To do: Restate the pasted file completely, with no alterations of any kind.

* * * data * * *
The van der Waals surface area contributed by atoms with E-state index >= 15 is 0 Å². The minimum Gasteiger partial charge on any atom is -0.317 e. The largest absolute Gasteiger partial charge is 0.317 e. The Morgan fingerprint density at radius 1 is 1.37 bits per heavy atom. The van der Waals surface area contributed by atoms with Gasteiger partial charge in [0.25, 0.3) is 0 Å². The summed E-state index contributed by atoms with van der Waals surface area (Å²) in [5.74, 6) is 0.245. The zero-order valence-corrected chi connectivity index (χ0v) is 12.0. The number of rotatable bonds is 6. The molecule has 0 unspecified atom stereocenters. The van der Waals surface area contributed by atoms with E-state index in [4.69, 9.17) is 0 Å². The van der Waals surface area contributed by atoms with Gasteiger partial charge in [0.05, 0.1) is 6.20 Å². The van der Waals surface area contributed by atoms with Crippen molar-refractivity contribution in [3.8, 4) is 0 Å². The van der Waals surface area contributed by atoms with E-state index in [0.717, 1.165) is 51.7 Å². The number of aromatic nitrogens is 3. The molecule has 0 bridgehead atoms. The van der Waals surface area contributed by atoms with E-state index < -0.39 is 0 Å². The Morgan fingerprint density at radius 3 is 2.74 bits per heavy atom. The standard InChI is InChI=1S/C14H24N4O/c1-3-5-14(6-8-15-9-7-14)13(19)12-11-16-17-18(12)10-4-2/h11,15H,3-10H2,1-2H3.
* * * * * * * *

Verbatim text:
The van der Waals surface area contributed by atoms with E-state index >= 15 is 0 Å². The minimum Gasteiger partial charge on any atom is -0.317 e. The largest absolute Gasteiger partial charge is 0.317 e. The Morgan fingerprint density at radius 1 is 1.37 bits per heavy atom. The van der Waals surface area contributed by atoms with Gasteiger partial charge in [0.25, 0.3) is 0 Å². The summed E-state index contributed by atoms with van der Waals surface area (Å²) in [5.74, 6) is 0.245. The zero-order valence-corrected chi connectivity index (χ0v) is 12.0. The number of rotatable bonds is 6. The molecule has 0 unspecified atom stereocenters. The van der Waals surface area contributed by atoms with E-state index in [4.69, 9.17) is 0 Å². The van der Waals surface area contributed by atoms with Gasteiger partial charge in [0.05, 0.1) is 6.20 Å². The van der Waals surface area contributed by atoms with Crippen molar-refractivity contribution in [3.8, 4) is 0 Å². The van der Waals surface area contributed by atoms with E-state index in [0.717, 1.165) is 51.7 Å². The number of aromatic nitrogens is 3. The molecule has 0 bridgehead atoms. The van der Waals surface area contributed by atoms with E-state index < -0.39 is 0 Å². The Morgan fingerprint density at radius 3 is 2.74 bits per heavy atom. The standard InChI is InChI=1S/C14H24N4O/c1-3-5-14(6-8-15-9-7-14)13(19)12-11-16-17-18(12)10-4-2/h11,15H,3-10H2,1-2H3.